We’ve been thinking a lot about Mary Margaret Andrews, a 19-year-old business student, known to her friends as Peggy. Peggy was sexually assaulted and shot dead in 1962 in a crime that horrified Columbus and has tried the patience of many a detective since. The case remains open; no one has ever been arrested or charged. Assistant editor Michelle Sullivan writes about this crime (“Peggy Andrews’ Killer is Out There Somewhere,” page 56) with vivid details gleaned from interviews, police records, crime scene photographs and dozens of newspaper clippings we found about the killing.
The newspaper stories are written in a style that’s long gone—assertive, personal, even inappropriate by today’s standards. The victim, suspects and witnesses are often treated as caricatures. It’s, by degrees, sad and humorous.
Reading between those lines, we found a city upended by this crime and police feverishly seeking the killer. The stories come frequently—daily at first—and even the smallest updates are reported breathlessly for months after Peggy’s death. But after a while, there are fewer suspects, more leads that have gone nowhere.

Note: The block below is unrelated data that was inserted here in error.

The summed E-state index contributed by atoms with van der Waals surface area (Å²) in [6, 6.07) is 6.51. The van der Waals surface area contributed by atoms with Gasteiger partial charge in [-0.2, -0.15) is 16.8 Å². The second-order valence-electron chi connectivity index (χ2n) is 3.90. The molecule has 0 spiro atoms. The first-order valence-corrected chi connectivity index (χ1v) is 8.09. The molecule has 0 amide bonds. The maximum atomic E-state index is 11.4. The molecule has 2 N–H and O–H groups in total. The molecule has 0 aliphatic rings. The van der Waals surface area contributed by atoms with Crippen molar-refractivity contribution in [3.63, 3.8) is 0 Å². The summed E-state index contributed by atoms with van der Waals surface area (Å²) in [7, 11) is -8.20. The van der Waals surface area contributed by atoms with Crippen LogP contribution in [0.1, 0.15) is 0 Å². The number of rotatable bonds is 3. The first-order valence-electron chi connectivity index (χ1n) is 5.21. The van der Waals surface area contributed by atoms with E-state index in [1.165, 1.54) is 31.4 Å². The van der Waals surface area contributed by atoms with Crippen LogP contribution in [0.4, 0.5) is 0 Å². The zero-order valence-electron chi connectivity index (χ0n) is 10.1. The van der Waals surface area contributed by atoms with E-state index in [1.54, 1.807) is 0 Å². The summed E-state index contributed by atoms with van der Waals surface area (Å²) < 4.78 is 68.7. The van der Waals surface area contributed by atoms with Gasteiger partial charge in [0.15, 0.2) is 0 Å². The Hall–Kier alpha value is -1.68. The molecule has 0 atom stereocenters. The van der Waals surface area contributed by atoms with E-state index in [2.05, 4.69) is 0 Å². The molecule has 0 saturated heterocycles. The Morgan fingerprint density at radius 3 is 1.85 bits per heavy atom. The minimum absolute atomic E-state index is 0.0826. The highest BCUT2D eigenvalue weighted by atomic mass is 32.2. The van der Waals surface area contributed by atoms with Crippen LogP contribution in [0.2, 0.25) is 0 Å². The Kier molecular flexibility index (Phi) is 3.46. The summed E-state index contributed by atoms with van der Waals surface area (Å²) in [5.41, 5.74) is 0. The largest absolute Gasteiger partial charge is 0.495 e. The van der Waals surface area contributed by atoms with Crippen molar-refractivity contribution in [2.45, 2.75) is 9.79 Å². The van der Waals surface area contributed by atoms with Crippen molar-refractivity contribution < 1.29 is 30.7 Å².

Michelle wanted to write about Peggy because, as police say in the story, she was a true victim. Her death, by all accounts, was a random act of violence.
Another reason we chose the story is because police have tantalizing evidence against the killer—his DNA—that needs only to be paired with an identity to solve this 51-year-old mystery. Easier said than done.
As Michelle investigated the case, we began to think of Peggy as a whole person, not the black and white photos and words of the newspapers and police reports. She came to life for us in the memories of friends and family and through the detectives who are still intent on bringing someone to justice.
It’s a long shot, but retelling a story like this one does have the potential to knock loose a fresh lead. That doesn’t just go for Peggy Andrews’ case; going back to the 1950s, there are about 800 unsolved homicides in Columbus alone.
As we learned with this story, the grief of loved ones who lose friends and family to violent crime doesn’t diminish with time. The pain is still real, and they yearn for closure.